in Portland February 4th. Mayor
Frank Menefee, the president of the
club, called the meeting to order, and
the call for the .convention was then
read by the secretary, H, H. Riddell.
As tbe members came together to
choose delegates, it was decided to pro
ceed to that action at once. Mr. J. M,
Patterson moved that in balloting each
member voting should write the names
of five persons on his ballot, and the
five receiving the greatest number of the
votes cast should be declared elected
delegates. ' The motion was passed.
Messrs. W. H. Wilson and Charles
Hilton were appointed tellers, and when
the votes were counted it was found
that the following had been chosen dele
gates : B. F. Laughlin. W. H. Wilson,
J. M. Patterson, John Michell and Fred
The question of electing officers for tbe
ensuing year was brought up, but tbe
club decided that such action had better
be postponed until a meeting called for
that purpose. It was then determined
that the next meeting of the club-should
be held February Stb, at which time
officers should be elected and plans for
tbe campaign considered.
Fraternity hall was taken possession
of last night by the Workmen lodge and
the members of the Degree of Honor.
The attendance was large, and the even
ing pronounced one of tbe most pleasant
in the social history of tbe two orders.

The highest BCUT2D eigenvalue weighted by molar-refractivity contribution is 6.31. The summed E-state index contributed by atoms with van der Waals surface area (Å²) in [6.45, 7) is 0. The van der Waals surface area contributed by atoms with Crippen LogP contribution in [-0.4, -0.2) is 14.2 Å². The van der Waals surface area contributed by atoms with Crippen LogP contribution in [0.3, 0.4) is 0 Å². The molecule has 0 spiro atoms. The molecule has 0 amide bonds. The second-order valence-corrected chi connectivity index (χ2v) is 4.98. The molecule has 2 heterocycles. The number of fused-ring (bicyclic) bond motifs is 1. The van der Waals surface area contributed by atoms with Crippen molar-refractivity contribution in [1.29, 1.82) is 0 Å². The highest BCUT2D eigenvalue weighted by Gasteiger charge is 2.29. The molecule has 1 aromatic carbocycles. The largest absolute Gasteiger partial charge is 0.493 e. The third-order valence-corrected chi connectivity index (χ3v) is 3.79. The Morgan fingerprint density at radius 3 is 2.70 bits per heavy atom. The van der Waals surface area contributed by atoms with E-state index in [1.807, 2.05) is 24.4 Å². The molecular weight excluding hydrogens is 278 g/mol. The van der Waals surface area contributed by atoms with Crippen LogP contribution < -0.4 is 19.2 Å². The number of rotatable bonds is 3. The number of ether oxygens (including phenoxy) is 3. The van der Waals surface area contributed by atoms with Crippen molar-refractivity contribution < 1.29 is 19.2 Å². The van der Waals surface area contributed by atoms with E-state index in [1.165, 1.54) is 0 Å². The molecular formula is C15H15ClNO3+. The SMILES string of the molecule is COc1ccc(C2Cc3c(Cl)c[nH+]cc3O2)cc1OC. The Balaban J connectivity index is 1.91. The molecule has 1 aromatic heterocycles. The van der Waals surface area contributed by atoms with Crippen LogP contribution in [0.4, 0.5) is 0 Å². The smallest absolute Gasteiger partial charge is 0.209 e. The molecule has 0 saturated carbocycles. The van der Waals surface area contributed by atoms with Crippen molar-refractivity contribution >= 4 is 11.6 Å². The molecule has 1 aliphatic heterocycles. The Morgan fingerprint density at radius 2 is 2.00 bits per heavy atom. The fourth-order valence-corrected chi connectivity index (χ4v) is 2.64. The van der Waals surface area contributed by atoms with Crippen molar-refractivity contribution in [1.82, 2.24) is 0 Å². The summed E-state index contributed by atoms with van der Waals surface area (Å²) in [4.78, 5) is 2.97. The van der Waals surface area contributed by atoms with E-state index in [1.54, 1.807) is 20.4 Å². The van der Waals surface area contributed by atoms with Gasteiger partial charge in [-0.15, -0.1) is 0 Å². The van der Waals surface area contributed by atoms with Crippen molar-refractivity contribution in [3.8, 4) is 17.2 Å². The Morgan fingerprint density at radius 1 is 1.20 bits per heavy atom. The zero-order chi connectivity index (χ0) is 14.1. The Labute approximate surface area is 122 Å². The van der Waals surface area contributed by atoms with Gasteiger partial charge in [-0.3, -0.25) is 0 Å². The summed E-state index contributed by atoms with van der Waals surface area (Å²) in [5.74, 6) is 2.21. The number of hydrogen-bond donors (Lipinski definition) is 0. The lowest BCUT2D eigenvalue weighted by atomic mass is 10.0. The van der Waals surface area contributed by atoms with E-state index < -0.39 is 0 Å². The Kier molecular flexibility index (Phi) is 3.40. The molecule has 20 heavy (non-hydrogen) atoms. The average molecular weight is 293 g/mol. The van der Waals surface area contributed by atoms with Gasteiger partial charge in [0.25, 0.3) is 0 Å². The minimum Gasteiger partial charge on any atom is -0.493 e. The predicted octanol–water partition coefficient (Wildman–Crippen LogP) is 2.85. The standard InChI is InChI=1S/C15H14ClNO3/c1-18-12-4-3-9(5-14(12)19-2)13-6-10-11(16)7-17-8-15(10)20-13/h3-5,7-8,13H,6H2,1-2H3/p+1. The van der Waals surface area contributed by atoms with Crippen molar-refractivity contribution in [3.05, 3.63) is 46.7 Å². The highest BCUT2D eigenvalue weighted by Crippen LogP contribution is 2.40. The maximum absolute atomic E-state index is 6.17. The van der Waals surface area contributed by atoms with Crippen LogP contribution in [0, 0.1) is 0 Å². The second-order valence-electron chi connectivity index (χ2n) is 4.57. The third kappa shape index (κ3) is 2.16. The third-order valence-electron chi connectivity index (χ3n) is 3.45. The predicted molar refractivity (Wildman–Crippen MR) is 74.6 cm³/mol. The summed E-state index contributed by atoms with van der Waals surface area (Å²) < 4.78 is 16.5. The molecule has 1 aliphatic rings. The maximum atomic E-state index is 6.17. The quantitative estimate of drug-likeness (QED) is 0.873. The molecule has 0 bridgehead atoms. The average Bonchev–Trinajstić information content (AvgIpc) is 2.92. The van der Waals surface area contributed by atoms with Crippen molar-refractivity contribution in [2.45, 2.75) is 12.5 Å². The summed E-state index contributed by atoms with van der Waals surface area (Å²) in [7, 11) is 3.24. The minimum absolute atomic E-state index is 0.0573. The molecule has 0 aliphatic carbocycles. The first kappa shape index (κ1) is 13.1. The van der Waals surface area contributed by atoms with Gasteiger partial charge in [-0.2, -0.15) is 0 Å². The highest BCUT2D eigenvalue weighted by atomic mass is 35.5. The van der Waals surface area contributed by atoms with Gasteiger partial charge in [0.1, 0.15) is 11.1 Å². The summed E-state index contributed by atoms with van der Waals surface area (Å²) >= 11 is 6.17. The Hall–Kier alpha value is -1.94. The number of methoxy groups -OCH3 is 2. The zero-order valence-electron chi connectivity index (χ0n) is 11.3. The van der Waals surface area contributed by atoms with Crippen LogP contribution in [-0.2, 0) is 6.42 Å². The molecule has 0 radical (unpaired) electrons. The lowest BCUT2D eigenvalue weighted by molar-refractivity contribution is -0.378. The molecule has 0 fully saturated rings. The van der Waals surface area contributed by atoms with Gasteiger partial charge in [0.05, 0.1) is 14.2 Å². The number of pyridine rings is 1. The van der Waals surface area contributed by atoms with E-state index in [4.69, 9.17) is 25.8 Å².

The program, which was a very inter
esting one, opened with a rong by ten
rvi am Vo a if Ida naonMn V.n!n IaJ k
members of the Gesang Verein, led
Prof. Birgfeld: The singers were : First
tenors, Hans Hansen, Earl Gottfried
Joseph Nitschke; second tenor, Fred
Weigle, Johannon Stoll; first bass,
Chris Weigle, I. C. Nickelsen, J. Koh
ler; eecond bass, Charles Stubling and
Charles Schutz. After this enjoyable
selection, Dr. Doane gave a well-ren
dered vocal solo, which was followed by
a pleasing duet by Will Crossen and
Charles Clarke. Mr. Clarke than fa.-
vored the audience with a vocal solo
AmoDg the most enjoyable pieces of the
evening was a violin duet by Professor
Birgfeld and his pupil, Mr. Woodcock
At this point in the program Dr. Doane
gave an interesting ten-minute talk in
words appropriate to the occasion
This concluded the evening's program,
and lunch was announced. One bun
dred and thirty-five people sat down to
an elegant lunch, after-which the time
was given over to dancing till a late
hour. The social proved a most enjoya
ble one to the Workmen, the members
ot the Degree of Honor and the few
guests who were fortunate enough to be
The folly pf . prejudice is frequently
shown by people who prefer to suffer for
years rather than try an advertised rem